A number of culprits can raise phosphate levels in swimming pools. Most of them are already in or near your pool. Most likely the tap water you use from your backyard hose to fill your pool is loaded with phosphates. Any decaying leaves or other debris in your skimmer, pool sweep bag or lying on the bottom of the pool will raise phosphate levels. Fertilizers, ground-water run-off, rain water, detergents and soaps on our bodies, some pool chemicals, skin cells and human waste all contain phosphates.
High phosphate levels create conditions in your pool water in which algae blooms thrive. There are three types of algae that can take hold in a pool. Black algae is perhaps the most difficult to kill because of its resistance to chlorine. Green algae will typically be found growing on the bottom and walls of the pool first in greenish-colored patches, but may be found free floating in the water. Yellow algae forms as more a stubborn deposit on the walls of your pool, usually in a shady area. This type of algae is also chlorine resistant and re-infection is common.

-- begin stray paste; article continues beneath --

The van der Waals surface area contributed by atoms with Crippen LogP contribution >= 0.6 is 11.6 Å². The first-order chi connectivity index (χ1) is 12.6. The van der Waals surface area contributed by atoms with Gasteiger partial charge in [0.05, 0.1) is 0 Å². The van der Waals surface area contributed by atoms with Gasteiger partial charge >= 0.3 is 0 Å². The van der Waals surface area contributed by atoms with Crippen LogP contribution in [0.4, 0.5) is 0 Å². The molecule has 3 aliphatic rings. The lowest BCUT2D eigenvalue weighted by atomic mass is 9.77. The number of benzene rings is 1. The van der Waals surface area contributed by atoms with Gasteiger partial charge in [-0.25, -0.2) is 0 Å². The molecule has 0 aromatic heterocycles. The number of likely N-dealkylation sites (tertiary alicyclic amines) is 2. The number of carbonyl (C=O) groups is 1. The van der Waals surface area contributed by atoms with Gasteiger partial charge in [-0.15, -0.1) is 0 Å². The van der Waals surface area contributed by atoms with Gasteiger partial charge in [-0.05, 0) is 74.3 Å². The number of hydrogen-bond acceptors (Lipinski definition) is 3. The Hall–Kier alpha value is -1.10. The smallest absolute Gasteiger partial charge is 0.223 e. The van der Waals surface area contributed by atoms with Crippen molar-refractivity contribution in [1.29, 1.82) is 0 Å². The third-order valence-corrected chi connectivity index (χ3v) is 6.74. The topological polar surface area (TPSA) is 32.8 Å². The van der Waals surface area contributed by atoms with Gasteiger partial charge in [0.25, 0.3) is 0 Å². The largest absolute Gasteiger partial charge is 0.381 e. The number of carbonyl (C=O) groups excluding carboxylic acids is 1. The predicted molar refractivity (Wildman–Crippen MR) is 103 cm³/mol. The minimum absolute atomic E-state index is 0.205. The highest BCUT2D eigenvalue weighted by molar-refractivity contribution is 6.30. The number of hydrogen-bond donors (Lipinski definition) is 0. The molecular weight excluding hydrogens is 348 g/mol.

Phosphates are persistent and they do not break down naturally; thus phosphate levels in swimming pools can rise quickly. Your pool will show symptoms of high phosphate levels such as cloudy green water or slippery and slimy surfaces. You may also notice yellow or green-colored debris in the pool. Poor water quality and excessive chemical use are also indicators of elevated phosphates.
A phosphate-precipitating lanthanum product can be used to eliminate phosphates from your pool. A phosphate removal product works by binding the phosphates into a solid form that can then be filtered out by your pool filter. Using phosphate removers as a maintenance product is helpful for reducing the need for chlorine shock treatments, reducing filter run-time and reducing algae build-up.
Keep your pool water properly maintained and chemically balanced for the best defense against elevated phosphate levels. Organic decomposition is one of the biggest culprits for raising phosphate levels in swimming pools. Make sure you are dumping the bag on your pool sweep and emptying the skimmer basket on a daily basis. Having swimmers hose down or shower before entering the pool to wash off soaps, perfumes and dead skin cells may also help keep phosphate levels lower. Prevent water run-off from your lawn and flowerbeds from entering the pool where phosphate-rich fertilizers can contaminate the water.